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Australian Horticultural Research and Development Corporation. Our deep appreciation is expressed to Geoff Connellan for coordinating the project and securing funds for the project and assisting with the report, to Ross Hall for his assistance with the

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of Primary Industries, Brisbane, Lesley Taylor, Middleton, Tasmania, Sue Durbin, Horticultural Therapy Society of NSW Inc., and Christine Perrers, Joseph Banks Centre, Australian National Botanic Gardens, Dickson, ACT. The cost of publishing this

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Abstract

The cut-flower and potted plant industries in Australia have traditionally been based on exotic species. However, native Australian plants have gradually assumed greater importance—particularly in the expanding export trade, but also on local markets. Floriculture is practiced in all Australian states, with the major production areas for exotic cut-flowers (e.g., roses, carnations) and potted plants being close to the state capital cities. The cultivation of native Australian flowers and of South African Proteaceae tends to be somewhat more decentralized.

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Sweet oranges, particularly ‘Valencia’ and ‘Washington’ navel, are the main cultivars grown. Processing into juice products has become the most important market. A number of cultivars of Australian origin, ‘Leng’ and ‘Lane Late’ navels, ‘Imperial’ mandarin and ‘Ellendale’ tangor, are important and several have created worldwide interest.

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Australian horticultural research and development is now co-ordinated by an industry supported, federal government statutory body — the Horticultural Research and Development Corporation (HRDC). The Corporation, constituted in 1987, co-ordinated project funding to the value of just over $10 million in 1991/92. More than 300 projects are now supported, covering all sectors of horticulture.

Federal government funds are available to match industry contributions to a value of up to 0.5% gross value of product.

Traditional funding organisations are reducing commitments to research and development, thus placing increasing pressure on industries to help themselves on a user-pays basis.

Examples will be provided of completed projects which are proving of great value to Australian horticultural domestic and export opportunities.

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member of the Australian flora that has been developed as an international horticultural food crop. The crop initially was commercialized in Hawaii in the early 20th century, following introduction into the islands in the late 19th century. Australia is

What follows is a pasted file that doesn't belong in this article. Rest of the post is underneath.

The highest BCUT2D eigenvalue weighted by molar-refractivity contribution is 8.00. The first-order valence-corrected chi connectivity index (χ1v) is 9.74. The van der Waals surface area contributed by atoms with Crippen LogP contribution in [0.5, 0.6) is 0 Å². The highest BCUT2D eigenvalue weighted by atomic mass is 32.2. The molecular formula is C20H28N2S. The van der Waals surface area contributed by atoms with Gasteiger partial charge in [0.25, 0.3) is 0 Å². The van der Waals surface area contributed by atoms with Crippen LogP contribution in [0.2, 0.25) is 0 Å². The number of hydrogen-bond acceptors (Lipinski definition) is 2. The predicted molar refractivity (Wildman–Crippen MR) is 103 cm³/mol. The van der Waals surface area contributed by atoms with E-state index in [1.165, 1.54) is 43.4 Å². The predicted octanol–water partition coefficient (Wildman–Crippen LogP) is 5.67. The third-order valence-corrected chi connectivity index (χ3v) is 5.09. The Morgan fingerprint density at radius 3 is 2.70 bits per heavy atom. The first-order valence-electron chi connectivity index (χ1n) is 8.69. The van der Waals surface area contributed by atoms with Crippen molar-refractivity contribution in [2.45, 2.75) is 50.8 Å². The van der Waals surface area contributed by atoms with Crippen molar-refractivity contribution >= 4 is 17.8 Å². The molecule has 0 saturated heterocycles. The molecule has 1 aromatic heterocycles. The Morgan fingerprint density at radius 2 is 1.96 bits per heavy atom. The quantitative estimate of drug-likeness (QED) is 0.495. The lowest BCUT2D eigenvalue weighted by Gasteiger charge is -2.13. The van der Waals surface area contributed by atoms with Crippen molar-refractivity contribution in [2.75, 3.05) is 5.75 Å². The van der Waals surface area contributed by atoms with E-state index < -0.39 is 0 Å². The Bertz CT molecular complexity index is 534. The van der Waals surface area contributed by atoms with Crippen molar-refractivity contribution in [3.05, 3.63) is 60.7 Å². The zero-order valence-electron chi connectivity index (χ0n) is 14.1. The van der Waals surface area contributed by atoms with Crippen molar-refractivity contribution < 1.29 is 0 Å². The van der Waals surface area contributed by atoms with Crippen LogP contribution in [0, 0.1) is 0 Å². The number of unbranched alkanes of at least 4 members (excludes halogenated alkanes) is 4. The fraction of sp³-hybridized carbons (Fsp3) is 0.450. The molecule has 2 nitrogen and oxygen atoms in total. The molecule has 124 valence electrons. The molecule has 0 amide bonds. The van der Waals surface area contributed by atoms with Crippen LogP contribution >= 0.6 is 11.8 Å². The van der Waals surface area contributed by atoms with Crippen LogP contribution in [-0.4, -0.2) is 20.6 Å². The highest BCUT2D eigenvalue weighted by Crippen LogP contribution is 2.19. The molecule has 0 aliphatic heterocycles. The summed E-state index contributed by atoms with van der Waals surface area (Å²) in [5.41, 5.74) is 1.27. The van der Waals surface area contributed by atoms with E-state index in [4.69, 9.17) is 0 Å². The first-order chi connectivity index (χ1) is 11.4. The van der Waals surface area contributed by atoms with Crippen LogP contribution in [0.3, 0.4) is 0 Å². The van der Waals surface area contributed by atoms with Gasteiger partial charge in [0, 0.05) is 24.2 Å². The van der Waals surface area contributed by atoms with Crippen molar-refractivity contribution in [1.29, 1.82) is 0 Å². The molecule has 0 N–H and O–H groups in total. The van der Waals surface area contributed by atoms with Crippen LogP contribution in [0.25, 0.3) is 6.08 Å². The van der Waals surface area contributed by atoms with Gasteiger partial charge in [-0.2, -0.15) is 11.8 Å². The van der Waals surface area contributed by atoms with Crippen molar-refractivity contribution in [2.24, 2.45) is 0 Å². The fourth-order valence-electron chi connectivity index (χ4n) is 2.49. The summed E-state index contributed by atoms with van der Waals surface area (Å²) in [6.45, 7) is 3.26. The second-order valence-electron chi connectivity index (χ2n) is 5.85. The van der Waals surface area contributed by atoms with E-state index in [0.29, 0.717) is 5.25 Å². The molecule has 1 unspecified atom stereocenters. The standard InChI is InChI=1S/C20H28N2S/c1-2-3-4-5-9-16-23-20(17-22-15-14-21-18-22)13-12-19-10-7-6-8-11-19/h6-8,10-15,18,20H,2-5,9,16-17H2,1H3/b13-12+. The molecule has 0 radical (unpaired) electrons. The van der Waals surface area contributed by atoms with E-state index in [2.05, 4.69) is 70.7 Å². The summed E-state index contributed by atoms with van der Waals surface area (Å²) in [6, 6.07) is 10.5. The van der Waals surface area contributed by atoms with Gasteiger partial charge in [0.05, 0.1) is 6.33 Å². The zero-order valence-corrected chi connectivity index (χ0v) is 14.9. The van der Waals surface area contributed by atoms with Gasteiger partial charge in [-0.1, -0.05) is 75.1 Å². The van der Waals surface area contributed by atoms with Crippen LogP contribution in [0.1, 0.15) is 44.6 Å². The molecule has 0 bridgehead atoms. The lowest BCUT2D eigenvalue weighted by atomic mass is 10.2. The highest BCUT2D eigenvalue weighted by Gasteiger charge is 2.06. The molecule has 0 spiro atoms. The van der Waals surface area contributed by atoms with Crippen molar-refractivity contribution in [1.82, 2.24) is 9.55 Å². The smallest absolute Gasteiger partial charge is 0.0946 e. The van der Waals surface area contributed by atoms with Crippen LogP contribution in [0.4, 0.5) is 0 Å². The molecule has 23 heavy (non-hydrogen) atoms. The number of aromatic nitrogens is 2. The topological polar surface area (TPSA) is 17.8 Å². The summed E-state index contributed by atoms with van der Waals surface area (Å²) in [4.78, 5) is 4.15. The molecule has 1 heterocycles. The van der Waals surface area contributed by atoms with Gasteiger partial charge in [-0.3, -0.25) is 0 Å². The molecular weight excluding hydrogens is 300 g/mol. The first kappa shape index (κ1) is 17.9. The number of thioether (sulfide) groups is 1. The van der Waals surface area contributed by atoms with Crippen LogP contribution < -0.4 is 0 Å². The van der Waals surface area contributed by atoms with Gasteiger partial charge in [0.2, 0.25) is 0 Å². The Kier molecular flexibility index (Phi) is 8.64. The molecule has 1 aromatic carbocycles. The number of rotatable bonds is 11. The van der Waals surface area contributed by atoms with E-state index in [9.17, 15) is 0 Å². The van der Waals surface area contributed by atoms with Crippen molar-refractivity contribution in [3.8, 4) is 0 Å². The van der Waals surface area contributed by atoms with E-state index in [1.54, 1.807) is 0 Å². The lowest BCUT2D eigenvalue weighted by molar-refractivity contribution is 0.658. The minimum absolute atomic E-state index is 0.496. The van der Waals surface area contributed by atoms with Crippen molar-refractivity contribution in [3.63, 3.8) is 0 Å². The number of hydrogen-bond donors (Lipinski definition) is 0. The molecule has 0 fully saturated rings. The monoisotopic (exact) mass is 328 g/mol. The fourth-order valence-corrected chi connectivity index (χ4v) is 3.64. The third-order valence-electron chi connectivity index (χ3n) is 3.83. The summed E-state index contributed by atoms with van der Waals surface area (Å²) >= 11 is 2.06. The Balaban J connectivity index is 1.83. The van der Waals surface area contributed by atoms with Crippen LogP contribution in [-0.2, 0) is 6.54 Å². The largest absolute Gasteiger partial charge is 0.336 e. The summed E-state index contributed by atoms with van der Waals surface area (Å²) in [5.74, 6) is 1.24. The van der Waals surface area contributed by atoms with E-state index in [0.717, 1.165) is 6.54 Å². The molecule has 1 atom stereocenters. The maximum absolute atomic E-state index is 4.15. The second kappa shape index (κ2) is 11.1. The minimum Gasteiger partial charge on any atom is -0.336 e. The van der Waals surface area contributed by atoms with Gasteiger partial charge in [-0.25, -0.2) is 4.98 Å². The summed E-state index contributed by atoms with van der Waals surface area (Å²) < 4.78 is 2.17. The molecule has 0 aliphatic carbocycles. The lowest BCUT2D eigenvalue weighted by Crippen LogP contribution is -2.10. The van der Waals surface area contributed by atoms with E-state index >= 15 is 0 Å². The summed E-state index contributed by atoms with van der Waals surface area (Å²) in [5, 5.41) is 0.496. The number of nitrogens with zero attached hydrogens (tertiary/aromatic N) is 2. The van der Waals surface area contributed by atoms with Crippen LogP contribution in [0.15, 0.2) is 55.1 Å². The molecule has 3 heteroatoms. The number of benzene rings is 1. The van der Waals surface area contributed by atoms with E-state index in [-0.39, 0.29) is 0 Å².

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We surveyed 22 Australian nurseries in 1995 to: 1) develop a profile of Australian nurseries from a production, management, and profitability perspective; 2) compare the data to relevant U.S. benchmarks; and 3) identify trends and potential areas of improvement in the management of Australian nursery enterprises. The study confirmed that Australian nurseries incur high labor costs (38.8% of sales) that are comparable to United States nurseries, while costs of materials and supplies were lower than their U.S. counterparts. Overall, the costs of the surveyed nurseries appeared lower than their U.S. counterparts. Concerns of managers were directed towards recruiting and keeping labor and marketing rather than increasing capital investment to increase production efficiency. Capital expenditures tended to be funded from internal cash flows rather than external borrowings. Many of the nursery managers used relatively simple performance indicators and most business objectives were stated in general terms. Australian nurseries carried more diverse product ranges than the U.S. nurseries. Many of the nurseries adopted quite vigorous marketing strategies with a stronger emphasis on marketing than in those in the U.S. Concerns about the viability of the industry included oversupply, the growth in chain stores business, factors eroding the demand for nursery products and greater regulation.

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the percentages of blank nuts of pistachio assessed before harvest each year and average daily minimum temperature from the Mildura, Australia, meteorological station from April to March of the following year (equivalent to October to September in the

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This work was partially-funded by a grant from the Rural Industry Research Development Corn. We thank Ausflora Pacific Pty. Ltd.; The Australian Protea Growers Assn., Australian Flower Exporters Ply. Ltd, and Growth Industries Ltd. for

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Drought is an increasing problem in many parts of the world ( IPCC, 2007 ). Australia is the driest inhabited continent with the vast majority of the land receiving less than 600 mm of rain each year ( Bowman, 2000 ) and declining as a result of

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